1. Organize or attend a V-Day Event. V-Day is a world-wide movement created to end violence against all women and girls. Click here to read more about V-Day. See how the University of Cincinnati has organized their V-Day Event this year.

2. Collect new and / or unopened perfume, bubble bath, lotions, and make-up. Any kind of feminine luxury item that a person in crisis could find comforting will do. Donate these items to a women’s shelter. “College Feminist Connect” posted an article describing their call to Action: Break-up to Make-up.

3. Maybe your closet is overflowing with Valentine Teddy Bears or other stuffed animals given to you by all of your admirers. Organize a “Teddy Bear and Friends” stuffed animal drive. Donate the assortment to a homeless or women’s shelter where there are bound to be children that can take comfort in a cuddly toy during a time of need. Here is how Connecticut College and Amherst joined forces in their Teddy Bear Drive to benefit a local Children’s Hospital.

4. If you have creative flare, you can make Valentine cards and centerpieces to take to a senior care facility. Here are several links with great craft ideas: Family Fun, Kaboose, Martha Stewart, All Free CraftsOrigami, Candy Free Cards, Valentine’s Day Messages. Talk to coordinators at the senior care facility to work out specific needs at the facility. For instance, candy may be off limits do to dietary regulations.

5. Many hall councils and other campus organizations sell some kind of flowers, candy-grams, or Valentine wishes. Here is a social media take on a traditional idea: Sell Facebook-grams or Twitter-grams on your organizations page or account. For a nominal fee (like $1.00) students can place orders prior to the holiday. Post or tweet the Valentine wishes and donate the money raised to an animal shelter like the ASPCA. Here are some examples of Valentine SMS.

What are some ways your campus organization gives back to the community on Valentine’s Day or any day during the year?  Our readers want to know. Please share your comments below!

Happy Valentine’s Day 2012 from StudentLifeGuru.com.
We LOVE our readers!
@studentlifeguru @reslifesynergy @mhelfrich98


10 Reasons to Blog in Student Affairs

July 26, 2011

No matter if you are an administrator or student leader, your department or organization should have a blog. Listed below are 10 reasons your student affairs organization should have a blog.

1. Connection: Blogs extend your reach. Students are attracted to the way blogs disseminate information. They can quickly scan and get the information they need. Students can also “Like” or “Tweet” information, pictures, videos, or web links posted to your blog to all the people they are connected with. This sharing of your groups information really helps to extend your mission to a larger audience. Don’t forget PARENTS! Your parents will also find your organizational blog a beneficial way to stay connected.

2. Current Information: By blogging you are getting your students the most current information instantly.  There is plenty of information you need to get your students quickly that could be educational, informative, imperative, or just plain fun.

Flood or loss of power? Post procedures and links to campus and town safety resources. Program this week? Post details to publicize and generate excitement. Afterwards, summarize the program and allow for extended learning and discussion. Your Greek Organization is volunteering? Post your blog reminders and updates. Take video or pictures during the event and post on your blog after the event.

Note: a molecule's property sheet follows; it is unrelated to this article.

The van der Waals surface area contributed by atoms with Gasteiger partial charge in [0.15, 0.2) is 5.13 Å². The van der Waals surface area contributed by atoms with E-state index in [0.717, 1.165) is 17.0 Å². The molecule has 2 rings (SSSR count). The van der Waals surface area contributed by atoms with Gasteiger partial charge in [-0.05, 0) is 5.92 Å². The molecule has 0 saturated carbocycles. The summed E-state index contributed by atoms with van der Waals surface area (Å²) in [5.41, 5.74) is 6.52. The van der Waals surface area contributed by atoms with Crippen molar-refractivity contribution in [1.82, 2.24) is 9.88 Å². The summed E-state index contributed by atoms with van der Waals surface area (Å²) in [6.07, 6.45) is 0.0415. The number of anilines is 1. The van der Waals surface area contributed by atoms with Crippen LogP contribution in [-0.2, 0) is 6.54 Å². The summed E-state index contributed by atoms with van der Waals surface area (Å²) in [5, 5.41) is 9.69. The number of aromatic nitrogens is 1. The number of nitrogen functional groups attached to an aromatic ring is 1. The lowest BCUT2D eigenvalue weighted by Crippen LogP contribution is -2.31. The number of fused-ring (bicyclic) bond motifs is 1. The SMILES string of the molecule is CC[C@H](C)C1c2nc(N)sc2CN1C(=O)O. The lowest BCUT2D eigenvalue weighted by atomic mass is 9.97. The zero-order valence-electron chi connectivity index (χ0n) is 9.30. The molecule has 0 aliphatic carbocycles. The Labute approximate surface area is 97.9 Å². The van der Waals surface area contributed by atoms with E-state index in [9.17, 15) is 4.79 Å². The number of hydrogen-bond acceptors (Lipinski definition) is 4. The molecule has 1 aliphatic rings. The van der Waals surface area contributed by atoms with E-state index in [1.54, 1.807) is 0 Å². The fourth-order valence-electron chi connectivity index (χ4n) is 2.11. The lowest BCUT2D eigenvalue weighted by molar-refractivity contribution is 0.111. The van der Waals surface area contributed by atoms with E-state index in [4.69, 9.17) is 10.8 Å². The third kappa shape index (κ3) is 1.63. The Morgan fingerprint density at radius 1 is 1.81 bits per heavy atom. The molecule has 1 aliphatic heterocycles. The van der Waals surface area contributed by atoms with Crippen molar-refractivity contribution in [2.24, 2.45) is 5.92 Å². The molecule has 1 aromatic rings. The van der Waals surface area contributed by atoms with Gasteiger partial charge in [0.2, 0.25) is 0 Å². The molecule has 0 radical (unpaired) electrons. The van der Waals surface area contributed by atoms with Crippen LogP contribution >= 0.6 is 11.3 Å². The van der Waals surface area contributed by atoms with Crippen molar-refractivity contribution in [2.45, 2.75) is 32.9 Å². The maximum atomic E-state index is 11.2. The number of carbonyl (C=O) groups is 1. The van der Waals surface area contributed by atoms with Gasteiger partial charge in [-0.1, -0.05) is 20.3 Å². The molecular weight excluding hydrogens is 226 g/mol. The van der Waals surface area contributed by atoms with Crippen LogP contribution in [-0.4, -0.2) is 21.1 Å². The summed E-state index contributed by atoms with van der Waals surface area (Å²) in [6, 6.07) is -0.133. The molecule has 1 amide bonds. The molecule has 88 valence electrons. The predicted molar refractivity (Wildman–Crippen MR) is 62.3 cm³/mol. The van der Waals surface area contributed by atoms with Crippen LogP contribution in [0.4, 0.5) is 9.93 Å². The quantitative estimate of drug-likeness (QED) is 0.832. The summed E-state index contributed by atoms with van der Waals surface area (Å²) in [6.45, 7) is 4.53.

3. Support:  Through your blog your students will have access to helpful information 24/7.  One part of your blog is the blog itself. There is also a “website” portion where you can add pages just like you would to a traditional website. Your pages contain your permanent information such as links to campus website, off-campus resources, student code of conduct, check in/out procedures, how to’s, do’s and don’ts, staff pictures and bios, and much more. Standard information that students need access to can be posted to the mainly static pages and the new, timely information will post to your blog on a regular basis. Blogs also allow for comments. This is another way that a student can approach your organization for assistance.  Just be certain to return comments in a timely manner.

4. Engagement: Blogs are interactive and engaging to your students!  Your blog can be full of pictures, videos, polls, comments, twitter feed, web links, and posting buttons for other types of social media (e.g., Facebook, Twitter, LinkedIn).

5. Exchange: Blogs are very useful in soliciting feedback. Blog comments and polls are very valuable in extending conversation between staff and students, students and students, or your organization and its broader world audience.

Of course kudos and positive comments are always welcome. The challenging and most beneficial comments can be those that are contrary, critical, or unfounded. If you take things too personally you might consider these to be “bad” comments.  But there are no bad comments, just good conversation.  Often a “bad” comment can come from a student that has a need or may feel slighted in some way. The way a blogger replies to comments can help shape opinions, educate, and diffuse situations.  Opportunities can spawn from blog comments like connections made, problems solved, face-to-face interactions created, and educational moments.

6. Scheduling: A blog that is updated with events, calendars, agendas, contests, and promotions will keep your students informed of what is going on in your residence hall, department, club or organization.

7. Predictability: When you update your blog daily, weekly, or on a routine basis, your students will know how and when to expect information.